India bans social media in Kashmir amid violent unrest
Authorities in Indian-administered Kashmir have announced a one-month ban on 22 social media services, including Facebook, Twitter and WhatsApp.
The state government said the services were being misused by "anti-government elements" to incite violence.
Graphic videos claiming to show abuses on both sides have been shared extensively.
At least nine people have died in widespread violent clashes with the security forces in the disputed region.
Other social media services, communications tools and websites to have been banned under the order include YouTube, Skype, Telegram, Snapchat and Reddit.
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The state government order said "objectionable contents" were being distributed to "spread disaffection" with the authorities.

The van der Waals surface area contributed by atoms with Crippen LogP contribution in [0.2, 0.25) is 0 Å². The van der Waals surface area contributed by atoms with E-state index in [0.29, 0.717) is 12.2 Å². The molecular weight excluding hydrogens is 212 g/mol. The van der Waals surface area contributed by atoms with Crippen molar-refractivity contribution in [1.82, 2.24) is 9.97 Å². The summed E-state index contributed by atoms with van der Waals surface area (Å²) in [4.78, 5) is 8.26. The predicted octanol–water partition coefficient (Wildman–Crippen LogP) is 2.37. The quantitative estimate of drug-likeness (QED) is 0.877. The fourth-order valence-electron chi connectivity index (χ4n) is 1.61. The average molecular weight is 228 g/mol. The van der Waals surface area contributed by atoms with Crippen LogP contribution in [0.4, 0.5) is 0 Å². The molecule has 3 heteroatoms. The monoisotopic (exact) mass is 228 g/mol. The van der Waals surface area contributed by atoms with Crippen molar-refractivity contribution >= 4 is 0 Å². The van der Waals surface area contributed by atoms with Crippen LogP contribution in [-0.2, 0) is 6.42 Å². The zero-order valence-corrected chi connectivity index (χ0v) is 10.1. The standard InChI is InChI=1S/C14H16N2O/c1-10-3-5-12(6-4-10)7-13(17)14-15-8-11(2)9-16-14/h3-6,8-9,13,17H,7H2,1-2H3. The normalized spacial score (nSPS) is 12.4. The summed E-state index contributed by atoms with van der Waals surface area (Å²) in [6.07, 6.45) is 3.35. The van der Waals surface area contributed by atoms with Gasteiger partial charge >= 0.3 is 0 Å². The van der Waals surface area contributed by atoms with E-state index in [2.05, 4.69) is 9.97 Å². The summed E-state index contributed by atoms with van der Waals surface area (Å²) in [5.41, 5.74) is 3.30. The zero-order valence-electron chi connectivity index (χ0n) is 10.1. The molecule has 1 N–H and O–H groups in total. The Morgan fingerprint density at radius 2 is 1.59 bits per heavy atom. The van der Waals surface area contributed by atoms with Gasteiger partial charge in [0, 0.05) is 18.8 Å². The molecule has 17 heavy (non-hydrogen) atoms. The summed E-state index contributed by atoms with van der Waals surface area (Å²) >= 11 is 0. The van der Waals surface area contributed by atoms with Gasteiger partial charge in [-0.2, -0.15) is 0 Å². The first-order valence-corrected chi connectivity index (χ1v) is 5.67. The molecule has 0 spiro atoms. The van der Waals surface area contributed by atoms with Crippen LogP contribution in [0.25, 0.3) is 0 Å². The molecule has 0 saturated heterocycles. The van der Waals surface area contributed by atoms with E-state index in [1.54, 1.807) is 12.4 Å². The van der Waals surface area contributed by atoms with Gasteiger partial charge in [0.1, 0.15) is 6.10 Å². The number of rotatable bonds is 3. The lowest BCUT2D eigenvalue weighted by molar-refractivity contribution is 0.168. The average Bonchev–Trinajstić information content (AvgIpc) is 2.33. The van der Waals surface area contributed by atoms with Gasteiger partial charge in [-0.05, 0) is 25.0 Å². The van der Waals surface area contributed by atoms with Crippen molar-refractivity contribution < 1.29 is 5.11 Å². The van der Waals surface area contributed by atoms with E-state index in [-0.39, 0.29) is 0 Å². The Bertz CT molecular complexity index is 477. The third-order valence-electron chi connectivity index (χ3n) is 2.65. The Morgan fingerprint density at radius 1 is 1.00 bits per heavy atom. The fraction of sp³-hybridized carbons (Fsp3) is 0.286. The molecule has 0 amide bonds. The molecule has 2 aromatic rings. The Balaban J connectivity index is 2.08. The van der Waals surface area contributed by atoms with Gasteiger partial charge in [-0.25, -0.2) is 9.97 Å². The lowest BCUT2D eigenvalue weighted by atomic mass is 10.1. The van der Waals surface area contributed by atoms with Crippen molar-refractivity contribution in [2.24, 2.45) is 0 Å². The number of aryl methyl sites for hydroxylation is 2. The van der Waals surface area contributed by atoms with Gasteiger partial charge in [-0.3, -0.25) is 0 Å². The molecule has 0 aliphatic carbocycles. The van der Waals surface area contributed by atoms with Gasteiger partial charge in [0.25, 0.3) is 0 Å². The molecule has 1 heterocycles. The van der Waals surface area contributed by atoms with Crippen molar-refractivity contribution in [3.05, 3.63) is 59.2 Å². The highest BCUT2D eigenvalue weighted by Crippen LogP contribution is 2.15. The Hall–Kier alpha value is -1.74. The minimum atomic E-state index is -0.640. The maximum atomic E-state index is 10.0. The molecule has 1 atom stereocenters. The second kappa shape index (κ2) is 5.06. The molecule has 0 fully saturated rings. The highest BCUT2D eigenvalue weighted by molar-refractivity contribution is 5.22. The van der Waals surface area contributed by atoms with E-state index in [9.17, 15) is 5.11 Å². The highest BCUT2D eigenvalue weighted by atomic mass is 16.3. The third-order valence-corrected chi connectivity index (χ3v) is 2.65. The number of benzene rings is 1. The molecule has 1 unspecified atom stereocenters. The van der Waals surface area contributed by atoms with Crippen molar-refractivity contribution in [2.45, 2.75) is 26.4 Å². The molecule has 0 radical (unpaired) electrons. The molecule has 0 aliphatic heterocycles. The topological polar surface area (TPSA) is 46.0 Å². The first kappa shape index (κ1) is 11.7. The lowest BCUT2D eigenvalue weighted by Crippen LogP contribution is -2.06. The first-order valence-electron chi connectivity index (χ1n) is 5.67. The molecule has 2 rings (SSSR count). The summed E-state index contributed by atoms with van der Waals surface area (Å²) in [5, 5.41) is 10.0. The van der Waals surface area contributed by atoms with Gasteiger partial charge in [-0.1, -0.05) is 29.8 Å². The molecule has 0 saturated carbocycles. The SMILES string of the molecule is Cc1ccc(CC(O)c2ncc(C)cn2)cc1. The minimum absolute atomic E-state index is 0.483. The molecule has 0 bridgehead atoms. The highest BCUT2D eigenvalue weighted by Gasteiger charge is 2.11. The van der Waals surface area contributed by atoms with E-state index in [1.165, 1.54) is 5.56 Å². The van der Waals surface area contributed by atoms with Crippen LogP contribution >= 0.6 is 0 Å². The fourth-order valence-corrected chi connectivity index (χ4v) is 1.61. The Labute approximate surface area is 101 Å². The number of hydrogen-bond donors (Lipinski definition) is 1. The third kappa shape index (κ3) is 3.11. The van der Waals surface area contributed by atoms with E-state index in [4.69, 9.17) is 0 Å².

Confrontations in Indian-administered Kashmir have become frequent since the killing of popular militant leader Burhan Wani by security forces last July.
The latest bout of violence began on 9 April when eight people were killed and scores injured after police clashed with protesters during a by-election in the city of Srinagar.
Since then, hundreds of students have protested on the streets, chanting anti-India slogans and throwing stones at the security forces.
Graphic videos claiming to show abuses on both sides have been shared extensively on social media and have added fuel to the conflict.
In recent weeks, schools have been set on fire and police say three politicians have been killed by unknown gunmen.
Muslim-majority Kashmir is at the centre of a decades-old territorial dispute between India and Pakistan.
India accuses Pakistan of supporting separatist sentiment in Kashmir, but Islamabad denies this. Both countries claim Kashmir in its entirety and control different parts of it.